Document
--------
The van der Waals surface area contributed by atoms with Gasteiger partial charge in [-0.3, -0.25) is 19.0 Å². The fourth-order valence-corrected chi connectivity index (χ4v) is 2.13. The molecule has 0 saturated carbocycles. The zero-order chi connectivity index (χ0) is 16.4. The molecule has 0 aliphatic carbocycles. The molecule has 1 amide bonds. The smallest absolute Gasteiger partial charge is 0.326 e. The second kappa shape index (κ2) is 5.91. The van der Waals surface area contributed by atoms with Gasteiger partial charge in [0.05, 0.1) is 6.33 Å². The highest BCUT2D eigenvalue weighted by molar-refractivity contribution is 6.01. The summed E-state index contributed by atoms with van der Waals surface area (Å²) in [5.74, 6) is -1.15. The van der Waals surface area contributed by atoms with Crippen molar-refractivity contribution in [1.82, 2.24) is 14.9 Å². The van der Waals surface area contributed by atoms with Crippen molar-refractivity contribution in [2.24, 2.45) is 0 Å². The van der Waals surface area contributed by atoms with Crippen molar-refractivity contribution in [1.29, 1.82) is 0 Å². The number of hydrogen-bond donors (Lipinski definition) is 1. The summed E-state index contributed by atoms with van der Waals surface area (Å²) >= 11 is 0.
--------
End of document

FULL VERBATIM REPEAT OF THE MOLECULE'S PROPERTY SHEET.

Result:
The van der Waals surface area contributed by atoms with Gasteiger partial charge in [-0.3, -0.25) is 19.0 Å². The fourth-order valence-corrected chi connectivity index (χ4v) is 2.13. The molecule has 0 saturated carbocycles. The zero-order chi connectivity index (χ0) is 16.4. The molecule has 0 aliphatic carbocycles. The molecule has 1 amide bonds. The smallest absolute Gasteiger partial charge is 0.326 e. The second kappa shape index (κ2) is 5.91. The van der Waals surface area contributed by atoms with Gasteiger partial charge in [0.05, 0.1) is 6.33 Å². The highest BCUT2D eigenvalue weighted by molar-refractivity contribution is 6.01. The summed E-state index contributed by atoms with van der Waals surface area (Å²) in [5.74, 6) is -1.15. The van der Waals surface area contributed by atoms with Crippen molar-refractivity contribution in [1.82, 2.24) is 14.9 Å². The van der Waals surface area contributed by atoms with Crippen molar-refractivity contribution in [2.24, 2.45) is 0 Å². The van der Waals surface area contributed by atoms with Crippen molar-refractivity contribution in [1.29, 1.82) is 0 Å². The number of hydrogen-bond donors (Lipinski definition) is 1. The summed E-state index contributed by atoms with van der Waals surface area (Å²) >= 11 is 0.